Paris attack suspect still on the run after major raids

Ammunition seized and at least 23 people arrested in over 150 raids in France and Brussels said to be “just a start”.

Police in France and Belgium are still hunting for a suspect they believe was involved in the recent attacks in Paris that killed at least 129 people, as they carry out raids across the two countries that have so far resulted in arrests and seizing amunition.

French police raided 168 locations across the country and detained 23 people accused of being members of a sleeper cell behind the Paris attacks.

France’s interior minister, Bernard Cazeneuve, said on Monday that police arrested 23 people overnight and recovered weapons.

He added that the raids are “just a start” to France’s response to the Paris attacks and “the response of the Republic will be huge, will be total”.

Heavily armed Belgian police also launched a major operation in the Molenbeek neighbourhood in Brussels. Several of the suspected attackers have links to France or Belgium.

The government there has increased the threat level for major public events, which is likely to result in heightened security, including a military presence.

Hunt for suspect

French police released a photo of one suspect yet to be found – 26-year-old Salah Abdelsalam, born in Brussels. 

Abdeslam was reportedly stopped and questioned by police at the French-Belgian border before he was allowed through.

He is the brother of alleged attacker Brahim Abdelsalam, who was killed on Friday in Paris.

Salah Abdelsalam was suspected of renting the car that delivered attackers to the Bataclan concert hall where more than 80 people were killed.

Abdeslam is thought to be directly involved in Friday’s attacks, French security officials told the AP news agency.

A third Abdelsalam brother was also arrested but freed on Monday, with his lawyer telling AP that her client “hadn’t made the same life choice”.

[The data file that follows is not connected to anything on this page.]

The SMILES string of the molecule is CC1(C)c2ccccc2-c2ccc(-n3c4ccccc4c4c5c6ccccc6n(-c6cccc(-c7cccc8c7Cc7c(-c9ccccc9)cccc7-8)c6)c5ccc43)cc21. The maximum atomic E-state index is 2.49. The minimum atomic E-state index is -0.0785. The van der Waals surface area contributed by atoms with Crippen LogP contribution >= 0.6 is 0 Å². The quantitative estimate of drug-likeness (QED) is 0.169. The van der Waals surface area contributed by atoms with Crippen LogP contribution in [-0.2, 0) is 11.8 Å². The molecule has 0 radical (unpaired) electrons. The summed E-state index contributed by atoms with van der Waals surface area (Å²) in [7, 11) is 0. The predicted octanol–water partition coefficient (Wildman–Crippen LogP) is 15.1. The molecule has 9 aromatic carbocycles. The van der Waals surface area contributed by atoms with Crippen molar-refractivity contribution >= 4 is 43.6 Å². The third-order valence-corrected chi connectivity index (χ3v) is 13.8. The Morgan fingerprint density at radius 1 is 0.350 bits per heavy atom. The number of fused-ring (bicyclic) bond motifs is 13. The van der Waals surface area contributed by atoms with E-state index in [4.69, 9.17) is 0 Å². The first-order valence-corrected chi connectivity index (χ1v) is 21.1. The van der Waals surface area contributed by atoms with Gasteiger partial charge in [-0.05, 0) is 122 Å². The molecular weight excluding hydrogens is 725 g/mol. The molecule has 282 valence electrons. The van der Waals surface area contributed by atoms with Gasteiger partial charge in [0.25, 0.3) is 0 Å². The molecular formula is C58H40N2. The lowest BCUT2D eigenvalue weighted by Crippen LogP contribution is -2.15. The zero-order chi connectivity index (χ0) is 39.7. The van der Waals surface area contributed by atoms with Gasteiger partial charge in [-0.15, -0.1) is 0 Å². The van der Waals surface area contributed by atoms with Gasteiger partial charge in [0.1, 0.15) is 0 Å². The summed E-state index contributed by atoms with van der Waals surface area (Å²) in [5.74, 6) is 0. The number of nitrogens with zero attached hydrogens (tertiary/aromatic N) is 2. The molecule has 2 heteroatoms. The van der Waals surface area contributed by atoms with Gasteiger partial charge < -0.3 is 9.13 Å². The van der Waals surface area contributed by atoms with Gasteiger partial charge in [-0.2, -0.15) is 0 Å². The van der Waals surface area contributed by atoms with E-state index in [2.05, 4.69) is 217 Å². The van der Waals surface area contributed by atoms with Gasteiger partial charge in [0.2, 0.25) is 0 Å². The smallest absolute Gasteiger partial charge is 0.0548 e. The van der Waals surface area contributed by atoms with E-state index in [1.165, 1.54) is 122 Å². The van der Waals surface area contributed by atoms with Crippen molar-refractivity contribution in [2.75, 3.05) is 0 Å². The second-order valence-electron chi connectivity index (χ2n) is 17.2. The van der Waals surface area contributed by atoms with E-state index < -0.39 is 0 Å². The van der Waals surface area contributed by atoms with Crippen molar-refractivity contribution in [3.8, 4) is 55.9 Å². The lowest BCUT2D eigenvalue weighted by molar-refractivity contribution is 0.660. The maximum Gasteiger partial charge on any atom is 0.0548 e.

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Manuel Valls, the French prime minister, told RTL radio: “We know that operations were being prepared and are still being prepared, not only against France but other European countries, too.”

He added that France was “making use of the legal framework of the state of emergency to question people who are part of the radical jihadist movement … and all those who advocate hate of the republic”.


Stepping up their hunt for information, authorities found several AK-47 assault rifles in the back of an abandoned SEAT car in an eastern suburb of Paris.

Analysis: France’s response to the Paris attacks

French police had earlier identified Omar Ismail Mostefai, a 29-year-old Paris native, as one of the attackers.

Mostefai’s detached finger was found overnight at the Bataclan concert hall, the scene of the bloodiest attack where the alleged attacker also died.

The French citizen had been known to police for his alleged links to armed groups but had not been previously linked to violent activities.

Police are also holding six of the man’s relatives.

French authorities believe the attacks were planned abroad by ISIL, but have not yet confirmed the identities of others involved.

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ISIL purportedly claimed responsibility for the attacks shortly after the incident but has not revealed the identities of the attackers.

Greek authorities confirmed that the holder of a Syrian passport found near the body of an armed man who died in the attacks had registered as a refugee on the island of Leros in October.

The attacks have intensified debate on Europe’s response to the refugee crisis. Marie Le Pen, the leader of France’s far-right National Front party, has called for an “immediate halt” to the intake of refugees.

When and where the attacks happened in Paris

Source: Al Jazeera, News Agencies